The City of Absurdity Papers & Essayes
The Heart of The Cavern

The Heart of The Cavern

Sean French

Sean French on the films of David Lynch
Sight and Sound, Spring 1987

'To me a mystery is like a magnet. Whenever there is something that's unknown, it has a pull to it. For instance, if you were in a room and there was a doorway open and stairs going down and the light just fell away, you didn't even see the bottom, where the stairs ended; you'd be very much tempted to go down there.' That was David Lynch, on a recent visit to London, talking about his new film Blue Velvet. It's a conception that could be applied to all his films. If the abiding image of a Spielberg movie is of a small group of people staring upwards--open-mouthed, reverent-at some extra-terrestrial visitation, then the equivalent in Lynch's work is of a single character staring into a sepulchral recess in search of unimaginable horrors-Henry in Eraserhead, peering into the recesses of the radiator or into the corner of his room where his reptilian offspring whimpers and squawks; Treves in The Elephant Man, led through squalid back streets for a first sight of John Merrick by the light of a flickering torch; and now, in Blue Velvet, Jeffrey spying through louver doors at hints of crime and perversion previously undreamt of in the wholesome small-town community of Lumberton.

Lynch's imaginative achievement deserves the compliment Denis Diderot paid to the great 18th century novelist Samuel Richardson when he hailed his genius for penetrating the civilised surface of everyday life to discover the strange, perverse passions beneath: 'He carries the torch right into the heart of the cavern; he teaches us to recognise the subtle, twisted motives which disguise themselves with motives that are more respectable. He blows away the gentle spirit who appears at the cavern entrance and reveals the dreadful monster behind.' Since making Eraserhead, Lynch has attempted three of the more hallowed movie genres: the historical (of the Victorian variety), science fantasy and American small town. In each case, the force and challenge of the film. has come from Lynch's ability to probe beneath the surface, to expose the dark irrational passions above which the mundane world is just a facade. In Eraserhead, though, there is no facade, In his first film Lynch created a world from which everything has been stripped away except for the anxiety at its heart. Henry Spencer tramps numbly across a ruined industrial landscape. He goes for dinner with his girlfriend Mary at the house of her parents, Mr and Mrs X. They eat small chickens which move and exude a mysterious slime when eat. Henry is compelled to marry Mary because she has given birth-but so prematurely that the hospital wasn't even sure if the result was a baby.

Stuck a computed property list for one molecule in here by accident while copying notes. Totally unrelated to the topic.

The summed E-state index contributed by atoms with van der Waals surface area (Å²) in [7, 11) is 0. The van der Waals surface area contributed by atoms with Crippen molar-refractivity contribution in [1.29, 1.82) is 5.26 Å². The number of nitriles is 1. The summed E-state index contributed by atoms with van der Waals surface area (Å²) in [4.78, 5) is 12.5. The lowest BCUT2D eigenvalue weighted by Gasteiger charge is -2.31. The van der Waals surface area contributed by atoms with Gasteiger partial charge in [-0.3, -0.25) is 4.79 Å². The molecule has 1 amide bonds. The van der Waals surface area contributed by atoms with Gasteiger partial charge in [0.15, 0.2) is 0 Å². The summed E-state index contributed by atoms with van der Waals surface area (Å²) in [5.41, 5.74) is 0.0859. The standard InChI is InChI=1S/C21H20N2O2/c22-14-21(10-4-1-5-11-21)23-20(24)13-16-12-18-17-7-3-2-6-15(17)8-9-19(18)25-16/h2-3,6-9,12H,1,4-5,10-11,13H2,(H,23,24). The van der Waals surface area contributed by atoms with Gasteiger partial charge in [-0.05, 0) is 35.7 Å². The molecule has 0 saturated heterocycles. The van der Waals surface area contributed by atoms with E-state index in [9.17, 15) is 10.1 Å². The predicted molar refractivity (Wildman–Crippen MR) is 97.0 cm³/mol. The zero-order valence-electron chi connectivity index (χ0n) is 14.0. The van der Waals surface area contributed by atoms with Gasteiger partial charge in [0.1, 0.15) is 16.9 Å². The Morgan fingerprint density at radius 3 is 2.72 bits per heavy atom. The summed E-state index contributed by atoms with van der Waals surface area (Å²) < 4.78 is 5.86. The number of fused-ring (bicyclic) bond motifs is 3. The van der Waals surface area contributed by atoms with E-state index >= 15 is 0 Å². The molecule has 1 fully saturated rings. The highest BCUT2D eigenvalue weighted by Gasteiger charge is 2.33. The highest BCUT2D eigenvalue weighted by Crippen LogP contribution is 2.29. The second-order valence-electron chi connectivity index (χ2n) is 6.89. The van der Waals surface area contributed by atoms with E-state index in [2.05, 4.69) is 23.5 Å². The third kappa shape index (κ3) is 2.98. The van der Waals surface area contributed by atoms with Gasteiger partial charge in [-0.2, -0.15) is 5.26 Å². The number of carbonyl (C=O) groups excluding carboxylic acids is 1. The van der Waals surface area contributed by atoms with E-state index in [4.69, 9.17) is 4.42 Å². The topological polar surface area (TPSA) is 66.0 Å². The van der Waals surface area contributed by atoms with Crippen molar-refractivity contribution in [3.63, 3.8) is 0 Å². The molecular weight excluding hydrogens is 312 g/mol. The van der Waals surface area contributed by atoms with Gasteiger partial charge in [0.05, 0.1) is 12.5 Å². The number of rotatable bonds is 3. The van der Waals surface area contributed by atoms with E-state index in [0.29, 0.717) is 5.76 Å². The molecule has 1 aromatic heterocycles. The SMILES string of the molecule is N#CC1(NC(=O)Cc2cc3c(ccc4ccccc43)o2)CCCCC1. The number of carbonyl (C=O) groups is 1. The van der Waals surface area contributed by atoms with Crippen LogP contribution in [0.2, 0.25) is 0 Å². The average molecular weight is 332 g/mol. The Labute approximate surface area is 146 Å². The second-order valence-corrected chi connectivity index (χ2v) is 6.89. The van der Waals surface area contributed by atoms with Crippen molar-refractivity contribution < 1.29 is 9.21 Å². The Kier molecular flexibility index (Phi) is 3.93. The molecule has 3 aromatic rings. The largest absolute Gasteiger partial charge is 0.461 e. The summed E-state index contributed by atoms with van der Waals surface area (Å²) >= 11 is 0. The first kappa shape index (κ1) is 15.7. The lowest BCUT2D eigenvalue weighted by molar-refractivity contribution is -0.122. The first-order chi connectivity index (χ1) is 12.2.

The despair and frustration in the film's subject accords somewhat with the circumstances of its production. The entry on Eraserhead in the second volume of Cult Movies says that it took a year to film and a year to edit. This sounds daunting enough but is nevertheless an understatement. According to Lynch's own account, the film took five years to complete, from 1971 to 1976: 'I've shot straight for a year and then we were down for a whole year. Then we shot and did the editing and sound piecemeal for the remainder.' The film looks as if it were set in a depressed industrial part of Detroit or Philadelphia but was in fact shot in the stables of an old mansion in Beverly Hills where Lynch was renting some rooms. During the day he delivered the Wall Street Journal ) 'I had my route down to one hour') and at night he shot Eraserhead. Even ten years later, after the trauma of shooting Dune and in the throes of promoting a new picture, Lynch still speaks vividly of his first film-making-experience: 'It was extremely frustrating to hold on to everything for so long. I couldn't do anything new because that wasn't finished, I didn't have anything to show anybody. So I just saw the world going by and tried to raise money and little by little I did it.' Clearly, only a very unusual actor could have made himself available for such a period to play the leading role, but Lynch had the good fortune to find such a person in John Nance: 'Jack is a strange actor anyway. Some people are what you call highly motivated and he is the exact reverse- zero motivation. He's very content to stay at home, not even watching television, just sitting thinking in a chair, wearing his little slippers. So he was pretty happy. He just had to keep his hair cut, he wore a little hat. But he did fine for the five years.'